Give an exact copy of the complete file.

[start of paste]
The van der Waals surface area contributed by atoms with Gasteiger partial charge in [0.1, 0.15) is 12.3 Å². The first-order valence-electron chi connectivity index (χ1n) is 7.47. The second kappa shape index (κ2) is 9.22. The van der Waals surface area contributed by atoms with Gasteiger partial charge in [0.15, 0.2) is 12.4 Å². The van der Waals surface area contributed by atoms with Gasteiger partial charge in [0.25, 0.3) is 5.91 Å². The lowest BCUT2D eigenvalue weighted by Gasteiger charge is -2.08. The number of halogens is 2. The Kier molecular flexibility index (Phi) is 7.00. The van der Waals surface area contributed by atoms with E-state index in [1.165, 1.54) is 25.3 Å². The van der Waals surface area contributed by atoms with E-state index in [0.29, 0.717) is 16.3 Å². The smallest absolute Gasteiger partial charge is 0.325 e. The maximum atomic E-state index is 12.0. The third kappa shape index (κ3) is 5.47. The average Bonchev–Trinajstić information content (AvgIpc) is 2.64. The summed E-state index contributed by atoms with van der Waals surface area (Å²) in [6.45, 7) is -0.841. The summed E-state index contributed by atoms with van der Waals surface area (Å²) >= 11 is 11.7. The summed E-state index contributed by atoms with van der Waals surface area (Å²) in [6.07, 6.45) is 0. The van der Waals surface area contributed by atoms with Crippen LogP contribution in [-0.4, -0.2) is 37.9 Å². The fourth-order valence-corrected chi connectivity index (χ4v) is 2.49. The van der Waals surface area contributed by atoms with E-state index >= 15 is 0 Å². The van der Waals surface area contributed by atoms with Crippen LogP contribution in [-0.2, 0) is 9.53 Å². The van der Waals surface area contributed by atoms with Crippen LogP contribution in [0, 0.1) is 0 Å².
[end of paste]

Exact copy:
The van der Waals surface area contributed by atoms with Gasteiger partial charge in [0.1, 0.15) is 12.3 Å². The first-order valence-electron chi connectivity index (χ1n) is 7.47. The second kappa shape index (κ2) is 9.22. The van der Waals surface area contributed by atoms with Gasteiger partial charge in [0.15, 0.2) is 12.4 Å². The van der Waals surface area contributed by atoms with Gasteiger partial charge in [0.25, 0.3) is 5.91 Å². The lowest BCUT2D eigenvalue weighted by Gasteiger charge is -2.08. The number of halogens is 2. The Kier molecular flexibility index (Phi) is 7.00. The van der Waals surface area contributed by atoms with E-state index in [1.165, 1.54) is 25.3 Å². The van der Waals surface area contributed by atoms with E-state index in [0.29, 0.717) is 16.3 Å². The smallest absolute Gasteiger partial charge is 0.325 e. The maximum atomic E-state index is 12.0. The third kappa shape index (κ3) is 5.47. The average Bonchev–Trinajstić information content (AvgIpc) is 2.64. The summed E-state index contributed by atoms with van der Waals surface area (Å²) in [6.45, 7) is -0.841. The summed E-state index contributed by atoms with van der Waals surface area (Å²) >= 11 is 11.7. The summed E-state index contributed by atoms with van der Waals surface area (Å²) in [6.07, 6.45) is 0. The van der Waals surface area contributed by atoms with Crippen LogP contribution in [-0.4, -0.2) is 37.9 Å². The fourth-order valence-corrected chi connectivity index (χ4v) is 2.49. The van der Waals surface area contributed by atoms with E-state index >= 15 is 0 Å². The van der Waals surface area contributed by atoms with Crippen LogP contribution in [-0.2, 0) is 9.53 Å². The van der Waals surface area contributed by atoms with Crippen LogP contribution in [0, 0.1) is 0 Å².